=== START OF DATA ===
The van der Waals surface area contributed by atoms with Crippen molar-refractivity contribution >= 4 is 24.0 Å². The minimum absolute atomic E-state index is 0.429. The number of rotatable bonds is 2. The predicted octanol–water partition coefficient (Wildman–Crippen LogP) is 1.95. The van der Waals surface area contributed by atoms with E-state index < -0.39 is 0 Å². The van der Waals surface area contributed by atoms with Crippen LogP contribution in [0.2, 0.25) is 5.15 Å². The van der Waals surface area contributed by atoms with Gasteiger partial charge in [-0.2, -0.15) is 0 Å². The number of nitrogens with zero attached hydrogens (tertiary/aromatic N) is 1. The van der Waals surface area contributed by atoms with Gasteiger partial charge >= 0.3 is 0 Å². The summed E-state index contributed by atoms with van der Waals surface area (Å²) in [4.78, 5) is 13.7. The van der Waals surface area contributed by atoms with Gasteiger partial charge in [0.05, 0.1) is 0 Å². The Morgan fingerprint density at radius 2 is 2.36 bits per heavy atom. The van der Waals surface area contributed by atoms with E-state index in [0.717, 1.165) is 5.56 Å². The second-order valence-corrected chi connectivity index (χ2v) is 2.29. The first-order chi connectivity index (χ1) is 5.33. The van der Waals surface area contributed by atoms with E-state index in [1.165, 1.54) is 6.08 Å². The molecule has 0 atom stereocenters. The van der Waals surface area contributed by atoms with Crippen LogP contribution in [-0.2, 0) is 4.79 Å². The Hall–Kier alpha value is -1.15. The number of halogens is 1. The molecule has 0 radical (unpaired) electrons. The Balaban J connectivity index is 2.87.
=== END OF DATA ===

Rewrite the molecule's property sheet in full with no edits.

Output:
The van der Waals surface area contributed by atoms with Crippen molar-refractivity contribution >= 4 is 24.0 Å². The minimum absolute atomic E-state index is 0.429. The number of rotatable bonds is 2. The predicted octanol–water partition coefficient (Wildman–Crippen LogP) is 1.95. The van der Waals surface area contributed by atoms with E-state index < -0.39 is 0 Å². The van der Waals surface area contributed by atoms with Crippen LogP contribution in [0.2, 0.25) is 5.15 Å². The van der Waals surface area contributed by atoms with Gasteiger partial charge in [-0.2, -0.15) is 0 Å². The number of nitrogens with zero attached hydrogens (tertiary/aromatic N) is 1. The van der Waals surface area contributed by atoms with Gasteiger partial charge >= 0.3 is 0 Å². The summed E-state index contributed by atoms with van der Waals surface area (Å²) in [4.78, 5) is 13.7. The van der Waals surface area contributed by atoms with Gasteiger partial charge in [0.05, 0.1) is 0 Å². The Morgan fingerprint density at radius 2 is 2.36 bits per heavy atom. The van der Waals surface area contributed by atoms with E-state index in [0.717, 1.165) is 5.56 Å². The second-order valence-corrected chi connectivity index (χ2v) is 2.29. The first-order chi connectivity index (χ1) is 5.33. The van der Waals surface area contributed by atoms with E-state index in [1.165, 1.54) is 6.08 Å². The molecule has 0 atom stereocenters. The van der Waals surface area contributed by atoms with Crippen LogP contribution in [-0.2, 0) is 4.79 Å². The Hall–Kier alpha value is -1.15. The number of halogens is 1. The molecule has 0 radical (unpaired) electrons. The Balaban J connectivity index is 2.87.